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    There’s a nice analytical-article about Diablo III over on Gamasutra, in which Josh Bycer studies the game systems and evaluates their pros and cons. All the analysis in the article has been seen many times in news posts, comments, and forum threads here, but the article is a good collection of some of the critical thinking about Diablo III’s pros and cons.

    Topics covered include the excellently-differentiated class design, the good story-telling tools, the randomized level design, and the creative boss battles (no more 5 minutes standing still whacking a target while chugging potions). The author offers more criticism of a few core issues though, which include the way the class design is undermined by a lack of character individualization, the way the simplified attribute system devalues most gear, the much-too-easy Normal difficulty mode, and how the online-only requirement contributes to lag spikes of doom.

    Here’s a quote, and thanks to snipeattacker for the tip.

    In Diablo 3, while characters still have 4 main attributes, players no longer assign points to them. Instead characters will gain a few attribute points on level up and the rest from equipment bonuses. The problem is that the designers went too far with simplifying attribute bonuses and hurt the options players have.

    In Diablo 2, every attribute had value to each class. Intelligence affected mana pool, strength affected melee damage and so on. But in Diablo 3, only two attributes matter per class: vitality and a primary stat. The primary stat affects both the defensive options of the character and adds a direct bonus to DPS.

    What that does, is now the only equipment that matters is if it has a bonus to the primary attribute or vitality. As a barbarian, there is no reason why I should take gear that gives a bonus to intelligence when I have one that gives a bonus to strength. Since all skills scale from DPS only, it’s suicide to not boost the primary or vitality whenever possible, especially on the harder difficulty levels.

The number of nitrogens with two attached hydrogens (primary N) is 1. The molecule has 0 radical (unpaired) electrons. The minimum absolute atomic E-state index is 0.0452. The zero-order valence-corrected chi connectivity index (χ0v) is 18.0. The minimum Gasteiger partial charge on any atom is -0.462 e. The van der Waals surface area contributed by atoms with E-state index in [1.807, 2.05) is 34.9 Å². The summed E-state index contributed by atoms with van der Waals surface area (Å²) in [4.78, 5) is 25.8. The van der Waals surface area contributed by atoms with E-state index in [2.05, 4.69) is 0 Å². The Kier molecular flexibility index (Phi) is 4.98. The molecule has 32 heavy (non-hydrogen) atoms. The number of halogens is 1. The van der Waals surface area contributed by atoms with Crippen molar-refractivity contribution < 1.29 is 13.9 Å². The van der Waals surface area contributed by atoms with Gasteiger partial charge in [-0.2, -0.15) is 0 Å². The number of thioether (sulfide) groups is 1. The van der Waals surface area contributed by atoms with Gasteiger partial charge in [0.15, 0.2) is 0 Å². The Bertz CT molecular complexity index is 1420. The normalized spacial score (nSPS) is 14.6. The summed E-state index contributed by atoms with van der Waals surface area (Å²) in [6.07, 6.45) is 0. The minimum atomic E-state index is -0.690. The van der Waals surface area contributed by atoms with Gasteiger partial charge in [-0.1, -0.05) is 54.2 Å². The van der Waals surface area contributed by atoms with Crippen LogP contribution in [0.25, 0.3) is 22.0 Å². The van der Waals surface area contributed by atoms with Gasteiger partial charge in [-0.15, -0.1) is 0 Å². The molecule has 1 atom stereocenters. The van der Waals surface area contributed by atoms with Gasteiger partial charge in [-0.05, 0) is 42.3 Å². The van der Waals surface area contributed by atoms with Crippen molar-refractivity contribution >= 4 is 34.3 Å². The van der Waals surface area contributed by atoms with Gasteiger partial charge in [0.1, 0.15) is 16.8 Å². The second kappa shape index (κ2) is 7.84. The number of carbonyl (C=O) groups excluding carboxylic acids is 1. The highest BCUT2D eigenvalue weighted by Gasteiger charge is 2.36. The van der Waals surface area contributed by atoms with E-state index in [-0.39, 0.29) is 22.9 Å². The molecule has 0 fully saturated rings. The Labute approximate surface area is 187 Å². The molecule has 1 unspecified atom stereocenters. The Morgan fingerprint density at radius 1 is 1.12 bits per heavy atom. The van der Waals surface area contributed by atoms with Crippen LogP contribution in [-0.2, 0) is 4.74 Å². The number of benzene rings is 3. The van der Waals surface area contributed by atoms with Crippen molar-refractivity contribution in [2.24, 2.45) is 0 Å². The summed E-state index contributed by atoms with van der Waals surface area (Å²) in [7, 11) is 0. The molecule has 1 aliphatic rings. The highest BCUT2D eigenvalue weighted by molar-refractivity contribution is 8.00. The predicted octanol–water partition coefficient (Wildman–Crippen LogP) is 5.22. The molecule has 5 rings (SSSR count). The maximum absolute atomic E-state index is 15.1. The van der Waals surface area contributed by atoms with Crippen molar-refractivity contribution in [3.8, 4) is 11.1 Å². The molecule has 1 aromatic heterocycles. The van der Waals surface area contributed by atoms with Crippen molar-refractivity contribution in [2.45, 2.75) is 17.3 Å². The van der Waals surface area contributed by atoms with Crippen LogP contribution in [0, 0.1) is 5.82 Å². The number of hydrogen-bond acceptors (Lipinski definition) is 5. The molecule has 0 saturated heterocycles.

The other consequence is that the search for loot has been dumb down. Each class can only realistically search for items relating to their primary stat. All barbarians are going to want strength items, demon hunters: dexterity and so on. If the other attributes offered some kind of meaningful bonus, like increase power regeneration or add a small bonus to the effect of each skill that would be a different story.

    However, with the simplistic attribute system, the search for loot has been neutered. Given the decision to base each class on one main stat, I’m confused why I kept finding class restricted gear that gave bonuses to other attributes.

    Like most of his arguments, this is a bit simplified. The other attributes do provide some value, with Dex boosting Dodge and Int boosting Resistances, but on the whole his argument is correct.

    How much value you place on your non-primary stats will vary with your character, gear, and play style, but for instance, how much Dex would you give up to add Str for a Barbarian? All other mods being even (which they never are), I’d probably prefer +50 Dex or Int to +5 Str for my Barb, but I’d have to compare the items in my stats display before I decided. Still, if we just pretend there’s some agreement on the 10-to-1 ratio of benefit, that’s obviously not an argument against the article’s point, that some stats are vastly more beneficial than others, and that this greatly limits equipment choices per class.

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